Despite news reports that Fannie Mae and Freddie Mac will start pilot programs for chattel manufactured home loans, don’t look for a big move by them any time soon in this arena.
That slowness is unfortunate because manufactured homes could be a key component to solving the problem of affordable housing in this country. Creating a secondary market for these loans would make it possible for more lenders to provide them. And a large number of people could potentially benefit. The GSEs re-entering the space, also gives the this loan type more credibility as a secondary market investment product.
According to the latest figures published by the U.S. Census Bureau, 18 million Americans live in a manufactured home. Sales had been in a steady decline from the highs of around 370,000 in 1998. The lowest years on record with the U.S. Department of Housing and Urban Development were 2009-2010 with around 50,000 annual sales. There were approximately 93,000 units sold in 2017. Approximately 80 percent of new manufactured homes sold are titled as “chattel,” which means an item of property other than real estate. About 35 percent of those are placed in manufactured home communities and 65 percent are placed on privately owned land. The average sales price in December 2017 was $53,400 for a single-wide unit and $92,800 for a multi-sectional.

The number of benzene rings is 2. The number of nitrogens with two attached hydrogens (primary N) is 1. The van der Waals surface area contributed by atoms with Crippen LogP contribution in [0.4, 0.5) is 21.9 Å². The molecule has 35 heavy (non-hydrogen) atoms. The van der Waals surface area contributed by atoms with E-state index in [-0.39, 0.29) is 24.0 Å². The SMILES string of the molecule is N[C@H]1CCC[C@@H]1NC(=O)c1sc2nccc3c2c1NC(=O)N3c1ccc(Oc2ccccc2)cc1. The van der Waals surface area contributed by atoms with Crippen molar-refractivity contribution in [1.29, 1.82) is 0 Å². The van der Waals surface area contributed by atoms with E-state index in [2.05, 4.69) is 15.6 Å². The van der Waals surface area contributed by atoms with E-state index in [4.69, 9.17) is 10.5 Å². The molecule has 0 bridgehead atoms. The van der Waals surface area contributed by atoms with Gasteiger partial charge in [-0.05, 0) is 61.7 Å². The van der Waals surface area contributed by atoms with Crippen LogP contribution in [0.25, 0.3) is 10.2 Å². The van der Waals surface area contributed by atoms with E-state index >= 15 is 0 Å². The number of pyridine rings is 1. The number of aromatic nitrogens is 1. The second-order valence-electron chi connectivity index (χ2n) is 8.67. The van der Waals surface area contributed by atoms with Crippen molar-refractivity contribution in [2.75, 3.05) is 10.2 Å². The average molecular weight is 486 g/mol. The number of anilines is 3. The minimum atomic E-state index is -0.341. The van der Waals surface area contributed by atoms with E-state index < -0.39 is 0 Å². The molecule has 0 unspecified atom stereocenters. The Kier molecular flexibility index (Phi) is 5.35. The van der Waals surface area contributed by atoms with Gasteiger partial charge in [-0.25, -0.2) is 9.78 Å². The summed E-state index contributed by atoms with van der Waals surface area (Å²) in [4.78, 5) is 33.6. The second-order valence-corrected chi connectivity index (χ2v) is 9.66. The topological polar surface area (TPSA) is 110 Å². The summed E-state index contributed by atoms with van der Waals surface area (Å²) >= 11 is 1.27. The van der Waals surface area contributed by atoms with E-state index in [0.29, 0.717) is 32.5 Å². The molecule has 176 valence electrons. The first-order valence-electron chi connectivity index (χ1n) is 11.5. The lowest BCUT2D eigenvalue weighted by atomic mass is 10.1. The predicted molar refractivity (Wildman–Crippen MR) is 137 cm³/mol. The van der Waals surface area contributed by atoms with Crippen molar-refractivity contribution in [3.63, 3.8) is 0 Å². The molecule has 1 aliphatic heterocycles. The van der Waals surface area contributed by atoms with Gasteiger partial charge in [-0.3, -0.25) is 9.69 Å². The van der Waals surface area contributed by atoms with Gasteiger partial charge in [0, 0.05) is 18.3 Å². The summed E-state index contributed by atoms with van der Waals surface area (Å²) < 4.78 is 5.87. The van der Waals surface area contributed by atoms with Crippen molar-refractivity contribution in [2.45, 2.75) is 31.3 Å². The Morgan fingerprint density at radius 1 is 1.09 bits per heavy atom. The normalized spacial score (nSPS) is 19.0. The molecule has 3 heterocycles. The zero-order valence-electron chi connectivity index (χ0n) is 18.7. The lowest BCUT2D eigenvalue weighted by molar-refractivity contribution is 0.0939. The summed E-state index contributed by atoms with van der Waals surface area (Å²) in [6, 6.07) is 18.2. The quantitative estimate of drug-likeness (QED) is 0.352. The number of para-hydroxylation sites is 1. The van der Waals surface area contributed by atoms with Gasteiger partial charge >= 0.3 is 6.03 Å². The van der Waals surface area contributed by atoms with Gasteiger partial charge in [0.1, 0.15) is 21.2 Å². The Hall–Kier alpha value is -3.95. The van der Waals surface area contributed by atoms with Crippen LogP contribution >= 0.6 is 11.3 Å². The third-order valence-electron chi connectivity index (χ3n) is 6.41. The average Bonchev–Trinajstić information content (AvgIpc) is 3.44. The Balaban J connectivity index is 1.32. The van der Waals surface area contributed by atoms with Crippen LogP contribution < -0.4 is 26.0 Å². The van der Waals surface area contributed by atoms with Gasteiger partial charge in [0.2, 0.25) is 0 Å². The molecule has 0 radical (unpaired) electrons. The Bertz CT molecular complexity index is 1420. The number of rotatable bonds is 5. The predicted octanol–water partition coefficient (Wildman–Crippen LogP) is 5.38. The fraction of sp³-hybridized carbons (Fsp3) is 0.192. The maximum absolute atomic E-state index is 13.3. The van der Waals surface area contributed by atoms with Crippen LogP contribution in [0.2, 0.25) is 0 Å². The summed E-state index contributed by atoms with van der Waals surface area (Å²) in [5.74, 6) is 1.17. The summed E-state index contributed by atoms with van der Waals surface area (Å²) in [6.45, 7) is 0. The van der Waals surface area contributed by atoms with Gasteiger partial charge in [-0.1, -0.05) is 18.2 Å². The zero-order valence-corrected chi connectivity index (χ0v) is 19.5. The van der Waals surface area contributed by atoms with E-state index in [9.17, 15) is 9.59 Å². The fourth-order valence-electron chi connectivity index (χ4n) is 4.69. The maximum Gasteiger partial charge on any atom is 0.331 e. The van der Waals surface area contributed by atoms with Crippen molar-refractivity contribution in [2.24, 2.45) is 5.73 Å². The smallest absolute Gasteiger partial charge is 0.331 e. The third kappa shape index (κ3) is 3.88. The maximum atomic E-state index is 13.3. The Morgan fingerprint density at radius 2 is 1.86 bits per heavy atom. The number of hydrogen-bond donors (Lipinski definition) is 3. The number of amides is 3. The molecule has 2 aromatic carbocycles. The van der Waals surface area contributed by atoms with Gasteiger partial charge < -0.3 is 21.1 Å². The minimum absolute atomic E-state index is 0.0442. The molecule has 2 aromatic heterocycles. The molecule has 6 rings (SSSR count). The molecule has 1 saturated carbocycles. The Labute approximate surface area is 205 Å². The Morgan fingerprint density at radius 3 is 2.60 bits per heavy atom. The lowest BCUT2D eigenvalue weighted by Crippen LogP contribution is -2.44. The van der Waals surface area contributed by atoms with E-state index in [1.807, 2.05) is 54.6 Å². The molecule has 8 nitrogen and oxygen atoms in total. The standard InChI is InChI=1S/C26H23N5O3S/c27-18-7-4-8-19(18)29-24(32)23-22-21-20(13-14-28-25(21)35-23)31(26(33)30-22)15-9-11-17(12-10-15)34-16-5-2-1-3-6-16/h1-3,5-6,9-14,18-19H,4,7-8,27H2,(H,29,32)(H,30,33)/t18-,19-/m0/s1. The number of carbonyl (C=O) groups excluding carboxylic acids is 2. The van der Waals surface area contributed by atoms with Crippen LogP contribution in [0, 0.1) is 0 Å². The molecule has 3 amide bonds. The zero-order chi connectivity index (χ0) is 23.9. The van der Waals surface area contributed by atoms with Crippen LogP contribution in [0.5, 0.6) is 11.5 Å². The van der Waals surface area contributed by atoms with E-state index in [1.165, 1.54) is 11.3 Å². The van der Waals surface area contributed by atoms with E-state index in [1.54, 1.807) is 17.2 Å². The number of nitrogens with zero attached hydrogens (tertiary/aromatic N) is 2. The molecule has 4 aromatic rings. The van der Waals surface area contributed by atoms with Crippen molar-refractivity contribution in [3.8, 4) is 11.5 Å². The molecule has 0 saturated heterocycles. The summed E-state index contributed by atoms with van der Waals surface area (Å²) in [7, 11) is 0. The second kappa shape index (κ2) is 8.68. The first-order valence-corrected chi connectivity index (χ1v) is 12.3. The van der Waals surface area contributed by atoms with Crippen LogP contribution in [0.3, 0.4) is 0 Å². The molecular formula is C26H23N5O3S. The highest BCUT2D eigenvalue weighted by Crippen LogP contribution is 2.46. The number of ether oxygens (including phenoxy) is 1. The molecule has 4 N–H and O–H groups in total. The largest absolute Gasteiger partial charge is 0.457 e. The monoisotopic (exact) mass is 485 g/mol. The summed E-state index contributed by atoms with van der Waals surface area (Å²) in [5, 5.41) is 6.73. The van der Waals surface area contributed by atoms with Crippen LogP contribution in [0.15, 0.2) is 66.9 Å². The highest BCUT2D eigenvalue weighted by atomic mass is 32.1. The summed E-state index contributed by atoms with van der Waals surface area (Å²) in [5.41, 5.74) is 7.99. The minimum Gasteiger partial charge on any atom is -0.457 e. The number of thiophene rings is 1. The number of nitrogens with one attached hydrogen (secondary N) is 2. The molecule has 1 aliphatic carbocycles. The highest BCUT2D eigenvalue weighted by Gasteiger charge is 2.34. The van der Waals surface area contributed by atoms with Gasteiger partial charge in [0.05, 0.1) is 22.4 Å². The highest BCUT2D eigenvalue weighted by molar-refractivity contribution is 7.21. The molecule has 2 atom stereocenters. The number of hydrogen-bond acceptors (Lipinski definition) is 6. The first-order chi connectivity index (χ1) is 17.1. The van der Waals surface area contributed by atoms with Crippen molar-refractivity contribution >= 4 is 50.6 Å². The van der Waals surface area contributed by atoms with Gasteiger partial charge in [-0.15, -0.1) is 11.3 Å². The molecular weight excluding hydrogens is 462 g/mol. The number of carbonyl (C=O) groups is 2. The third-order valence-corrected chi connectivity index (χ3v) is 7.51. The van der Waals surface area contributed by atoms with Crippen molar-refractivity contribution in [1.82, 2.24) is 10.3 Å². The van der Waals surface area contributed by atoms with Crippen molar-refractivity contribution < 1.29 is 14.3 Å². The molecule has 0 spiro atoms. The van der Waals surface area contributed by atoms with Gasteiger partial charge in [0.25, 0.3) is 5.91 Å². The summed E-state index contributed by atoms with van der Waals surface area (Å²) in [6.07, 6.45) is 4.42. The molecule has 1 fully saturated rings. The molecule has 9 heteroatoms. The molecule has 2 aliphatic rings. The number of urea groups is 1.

The two government-sponsored enterprises are mandated by the Federal Housing Enterprises Financial Safety and Soundness Act of 1992, as amended by the Housing and Economic Recovery Act of 2008, to provide mortgage financing for residential properties that serve low- to moderate-income families. This is a market that some credit unions and CUSOs are very familiar and have been serving since their inception. $2.9 billion Credit Human Federal Credit Union, San Antonio, is one of the top chattel lenders in the country.
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